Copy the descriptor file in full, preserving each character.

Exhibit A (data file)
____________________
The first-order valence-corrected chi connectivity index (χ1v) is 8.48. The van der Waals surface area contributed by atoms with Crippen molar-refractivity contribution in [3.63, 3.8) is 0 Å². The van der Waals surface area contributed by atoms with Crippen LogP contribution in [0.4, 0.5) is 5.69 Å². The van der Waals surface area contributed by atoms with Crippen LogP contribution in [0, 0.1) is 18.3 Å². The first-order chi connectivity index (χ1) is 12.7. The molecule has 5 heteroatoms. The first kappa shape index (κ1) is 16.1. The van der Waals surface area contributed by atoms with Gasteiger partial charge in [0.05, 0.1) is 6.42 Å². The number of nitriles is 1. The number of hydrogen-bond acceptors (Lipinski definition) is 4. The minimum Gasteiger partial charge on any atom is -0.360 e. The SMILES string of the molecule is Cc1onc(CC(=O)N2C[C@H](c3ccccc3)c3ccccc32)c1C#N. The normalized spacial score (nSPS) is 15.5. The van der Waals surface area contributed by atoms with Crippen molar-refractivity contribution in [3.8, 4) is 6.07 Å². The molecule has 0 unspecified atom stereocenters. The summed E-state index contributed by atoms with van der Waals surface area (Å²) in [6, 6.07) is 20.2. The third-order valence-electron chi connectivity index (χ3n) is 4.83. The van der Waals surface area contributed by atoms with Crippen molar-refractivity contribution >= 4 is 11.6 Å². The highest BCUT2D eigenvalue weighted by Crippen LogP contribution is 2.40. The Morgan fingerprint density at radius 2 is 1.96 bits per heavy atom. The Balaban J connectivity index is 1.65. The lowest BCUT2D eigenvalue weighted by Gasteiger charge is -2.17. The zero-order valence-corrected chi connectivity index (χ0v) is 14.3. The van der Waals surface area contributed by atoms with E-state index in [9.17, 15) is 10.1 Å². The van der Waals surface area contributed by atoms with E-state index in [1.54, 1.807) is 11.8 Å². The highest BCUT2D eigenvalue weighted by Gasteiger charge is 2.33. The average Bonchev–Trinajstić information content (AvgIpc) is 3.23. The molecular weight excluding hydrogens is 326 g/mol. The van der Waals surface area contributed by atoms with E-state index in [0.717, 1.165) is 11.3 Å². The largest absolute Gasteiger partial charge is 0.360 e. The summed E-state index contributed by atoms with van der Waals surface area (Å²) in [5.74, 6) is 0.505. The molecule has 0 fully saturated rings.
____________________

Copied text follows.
The first-order valence-corrected chi connectivity index (χ1v) is 8.48. The van der Waals surface area contributed by atoms with Crippen molar-refractivity contribution in [3.63, 3.8) is 0 Å². The van der Waals surface area contributed by atoms with Crippen LogP contribution in [0.4, 0.5) is 5.69 Å². The van der Waals surface area contributed by atoms with Crippen LogP contribution in [0, 0.1) is 18.3 Å². The first-order chi connectivity index (χ1) is 12.7. The molecule has 5 heteroatoms. The first kappa shape index (κ1) is 16.1. The van der Waals surface area contributed by atoms with Gasteiger partial charge in [0.05, 0.1) is 6.42 Å². The number of nitriles is 1. The number of hydrogen-bond acceptors (Lipinski definition) is 4. The minimum Gasteiger partial charge on any atom is -0.360 e. The SMILES string of the molecule is Cc1onc(CC(=O)N2C[C@H](c3ccccc3)c3ccccc32)c1C#N. The normalized spacial score (nSPS) is 15.5. The van der Waals surface area contributed by atoms with Crippen molar-refractivity contribution in [3.8, 4) is 6.07 Å². The molecule has 0 unspecified atom stereocenters. The summed E-state index contributed by atoms with van der Waals surface area (Å²) in [6, 6.07) is 20.2. The third-order valence-electron chi connectivity index (χ3n) is 4.83. The van der Waals surface area contributed by atoms with Crippen molar-refractivity contribution >= 4 is 11.6 Å². The highest BCUT2D eigenvalue weighted by Crippen LogP contribution is 2.40. The Morgan fingerprint density at radius 2 is 1.96 bits per heavy atom. The Balaban J connectivity index is 1.65. The lowest BCUT2D eigenvalue weighted by Gasteiger charge is -2.17. The zero-order valence-corrected chi connectivity index (χ0v) is 14.3. The van der Waals surface area contributed by atoms with E-state index in [9.17, 15) is 10.1 Å². The van der Waals surface area contributed by atoms with E-state index in [1.54, 1.807) is 11.8 Å². The highest BCUT2D eigenvalue weighted by Gasteiger charge is 2.33. The average Bonchev–Trinajstić information content (AvgIpc) is 3.23. The molecular weight excluding hydrogens is 326 g/mol. The van der Waals surface area contributed by atoms with E-state index in [0.717, 1.165) is 11.3 Å². The largest absolute Gasteiger partial charge is 0.360 e. The summed E-state index contributed by atoms with van der Waals surface area (Å²) in [5.74, 6) is 0.505. The molecule has 0 fully saturated rings.